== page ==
(Published in The Sunday Guardian, on 23 September 2012, retrieved from http://www.sunday-guardian.com/masala-art/scouting-for-attention)
Cast: Jared Gilman, Kara Hayward, Bruce Willis, Edward Norton, Bill Murray and others
Director: Wes Anderson
Rating: 4.5 stars
Maybe it’s the serious expressions of everyone in the Bishop household; maybe it’s the fact that a home run military style, complete with a loudspeaker to announce meals, shouldn’t house so many slobs; maybe it’s because the misfits in the film are always neatly turned-out. But from the word go, you’re laughing at all the wrong times in Moonrise Kingdom. Yet, it seems the film demands that. Couched in a soft palette of pastel shades and delicate hues, it forces us to confront cruelty, loneliness, and compromise in a fantastical world that feels strangely suffocated by reality.
It’s 1965, and we’re on an island that appears to be populated only by the characters in this film. Our guide is an eccentric narrator (Bob Balaban), who pops up every now and again with reporter-on-site style weather updates, reinforcing the idea that we can’t help but imbue the forecast with significance vis-à-vis the lives of the characters.
The film is loaded with contradictions. Solemn occasions look ridiculous, and ridiculous ones solemn; characters don’t die when you expect them to, and die when you’re sure they won’t; children display their maturity when adults get petty. And all of this is infused with the innocence of a fable. Yet, this is a dreamscape where even intelligent kids will stick their fingers in electric sockets, where we sense the frustration of some characters when others insist on conforming to nonsensical rules.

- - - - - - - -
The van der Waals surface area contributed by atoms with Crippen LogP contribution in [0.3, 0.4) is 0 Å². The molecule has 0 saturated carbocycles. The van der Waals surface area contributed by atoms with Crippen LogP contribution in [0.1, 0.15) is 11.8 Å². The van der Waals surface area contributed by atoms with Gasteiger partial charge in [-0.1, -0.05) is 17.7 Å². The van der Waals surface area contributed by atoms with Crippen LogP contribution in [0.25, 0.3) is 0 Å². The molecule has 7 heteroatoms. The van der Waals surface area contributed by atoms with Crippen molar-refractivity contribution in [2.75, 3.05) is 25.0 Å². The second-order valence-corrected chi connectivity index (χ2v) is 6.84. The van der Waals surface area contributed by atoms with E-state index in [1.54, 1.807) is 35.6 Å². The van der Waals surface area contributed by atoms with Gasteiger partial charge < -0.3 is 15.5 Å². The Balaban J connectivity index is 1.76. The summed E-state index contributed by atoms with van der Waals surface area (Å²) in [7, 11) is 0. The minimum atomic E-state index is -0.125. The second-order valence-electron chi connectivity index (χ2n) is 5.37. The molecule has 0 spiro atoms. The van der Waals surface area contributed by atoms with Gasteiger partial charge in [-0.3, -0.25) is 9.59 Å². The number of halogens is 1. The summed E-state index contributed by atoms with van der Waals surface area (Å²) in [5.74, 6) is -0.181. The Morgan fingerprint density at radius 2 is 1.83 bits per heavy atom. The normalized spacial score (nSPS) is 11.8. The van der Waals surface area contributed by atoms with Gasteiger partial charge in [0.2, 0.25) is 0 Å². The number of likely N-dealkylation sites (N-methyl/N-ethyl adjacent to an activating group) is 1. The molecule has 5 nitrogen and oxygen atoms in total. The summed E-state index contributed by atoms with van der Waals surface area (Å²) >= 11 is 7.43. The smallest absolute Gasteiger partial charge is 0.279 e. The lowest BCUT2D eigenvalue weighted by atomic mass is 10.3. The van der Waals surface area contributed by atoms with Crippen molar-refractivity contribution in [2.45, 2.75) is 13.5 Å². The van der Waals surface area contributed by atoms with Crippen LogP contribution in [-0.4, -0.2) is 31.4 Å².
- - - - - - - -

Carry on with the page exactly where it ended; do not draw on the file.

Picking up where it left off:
With stylised moves, minimal dialogue, and quirky music, the film embraces the bizarre. Try this exchange: “Does it concern you that your daughter’s missing?” “That’s a loaded question.” At its simplest, Moonrise Kingdom is a growing-up story – of Sam (Jared Gilman), of Suzy (Kara Hayward), of Scoutmaster Ward (Edward Norton), of Captain Sharp (Bruce Willis). At its most complicated, it questions the meaning of love, comfort, responsibility, morality, friendship and family ties.
Wes Anderson's signature style is to play on the subtle moments - a cadet pushing open the door after everyone else has squeezed through the gap, a sudden pause and shake of the head, a cat's meow at just the right time, a stamp of the foot that nearly kills everyone, a kid jumping on a trampoline in the background as two other people are making what they think is the most important decision of their lives. Here, the music deserves special mention - it's incredible how Hank Williams and one operatic piece can drive an entire film.
I doubt there’s ever been an ensemble cast where everyone has so much to do, especially when the kernel of the story is the approach of adolescence, and its accompanying restlessness, uncertainty and curiosity. Pragmatic issues like custody are raised by a wacky character known only as Social Services (Tilda Swinton).
The delightful mix of the impractical and the sensible, so reflective of the movie, is best illustrated by the contents of a runaway duo’s luggage. Indeed, there are moments when we wonder whether the entire film may be a daydream, especially when we find out where it got its name.
The Verdict: A charming film that makes us nostalgic for a time when we could escape into stories, when our imagined worlds seemed more real than our daily lives.